For years I have driven the Likelike Hwy and stared up at the jagged ridges on the windward side of the Wilson tunnel and wondered if they were climbable. Turns out (at least) one of them is.
During a recent decent of “Bowman East” with August, Duc, and Laredo… I had time to study those windward ridges from above and later from more of a side angle. Coupled with observations made from Hoomaluhia below, I picked out a route that had potential. So on the last day of 2011 I set off with Chenay to check it out.
We started from a neighborhood in Kaneohe around 9:30 – late start since the plan was only to “scout” it. With two major obstacles (H3 and Likelike) between us and the ridge, even the approach required some pre-planning. But a few looks at the topo maps and some common sense in regards to drainage meant we would avoid becoming roadkill.
With obstacles 1 & 2 behind us, the task was to find the ridge I had in mind. Looking up, I was reminded of why it was important not to get on the wrong one.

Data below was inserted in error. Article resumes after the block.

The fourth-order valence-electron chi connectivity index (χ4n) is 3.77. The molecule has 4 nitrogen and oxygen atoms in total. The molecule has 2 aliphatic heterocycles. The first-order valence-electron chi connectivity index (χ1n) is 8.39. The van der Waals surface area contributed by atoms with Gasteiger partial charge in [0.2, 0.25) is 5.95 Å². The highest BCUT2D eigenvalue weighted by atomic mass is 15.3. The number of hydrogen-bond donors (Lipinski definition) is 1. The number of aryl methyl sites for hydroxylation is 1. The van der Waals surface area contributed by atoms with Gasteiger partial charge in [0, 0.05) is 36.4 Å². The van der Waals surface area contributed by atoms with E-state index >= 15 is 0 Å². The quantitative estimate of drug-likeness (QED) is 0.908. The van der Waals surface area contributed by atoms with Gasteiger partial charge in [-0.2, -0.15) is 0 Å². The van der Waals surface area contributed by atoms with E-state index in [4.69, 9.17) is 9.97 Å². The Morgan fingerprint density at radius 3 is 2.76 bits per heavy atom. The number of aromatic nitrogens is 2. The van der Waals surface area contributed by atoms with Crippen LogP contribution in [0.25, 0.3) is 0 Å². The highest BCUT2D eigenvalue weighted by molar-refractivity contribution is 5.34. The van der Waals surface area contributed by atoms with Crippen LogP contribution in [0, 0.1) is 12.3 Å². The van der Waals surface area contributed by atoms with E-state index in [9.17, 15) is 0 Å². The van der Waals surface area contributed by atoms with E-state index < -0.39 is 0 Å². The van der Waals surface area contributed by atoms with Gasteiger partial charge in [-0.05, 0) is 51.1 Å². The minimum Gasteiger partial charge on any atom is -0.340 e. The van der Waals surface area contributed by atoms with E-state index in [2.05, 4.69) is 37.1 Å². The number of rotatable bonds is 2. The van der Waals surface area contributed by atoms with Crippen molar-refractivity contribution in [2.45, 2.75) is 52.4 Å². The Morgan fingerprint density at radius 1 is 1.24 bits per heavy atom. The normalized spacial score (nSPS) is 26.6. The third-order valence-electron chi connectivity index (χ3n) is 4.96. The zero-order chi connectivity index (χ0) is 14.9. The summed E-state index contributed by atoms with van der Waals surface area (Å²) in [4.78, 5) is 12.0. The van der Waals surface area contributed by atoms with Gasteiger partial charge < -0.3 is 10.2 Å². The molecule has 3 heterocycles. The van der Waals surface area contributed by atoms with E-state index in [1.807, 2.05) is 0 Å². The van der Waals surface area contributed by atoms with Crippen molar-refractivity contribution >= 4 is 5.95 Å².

Many of the ridges in this area are razor thin, vertical in spots, and made of crumbly rock. No thanks. But by following muddy pig trails through the uluhe, we soon reached the base of our ridge. Super steep, the hike transitioned to climbing and scrambling right away. While trying to finesse my way above one particularly steep spot, my water bottle popped out of its side pocket and fell to an irretrievable depth. I was angry since that would leave me with only 1.5 liters for the rest of the day. (I usually would be carrying 4 liters for a climb like this, but this was a scout hike, remember?) At one point shortly after, the grade was near vertical and the handholds were a leap away from each other, so I dropped rope down to Chenay and coached her up to me. I should mention that her beloved Purple Vibrams weren’t giving her much grip, so she was barefoot for most of this time. I cringed at the thought of her injuring her feet (THAT never happens) but I only got the lecture about how she was born here and has tough local-girl feet…….
After removing my rope, we continued along on a short level section choked up with i’e i’e. Machetes came out, and shoes went back on. After a brief bushwhack, we were at the base of a steep wall comprised of loose soil, poorly rooted grasses, and the occasional ti plant or similar frail handhold. Add in a crumbly horizontal rock band for added challenge.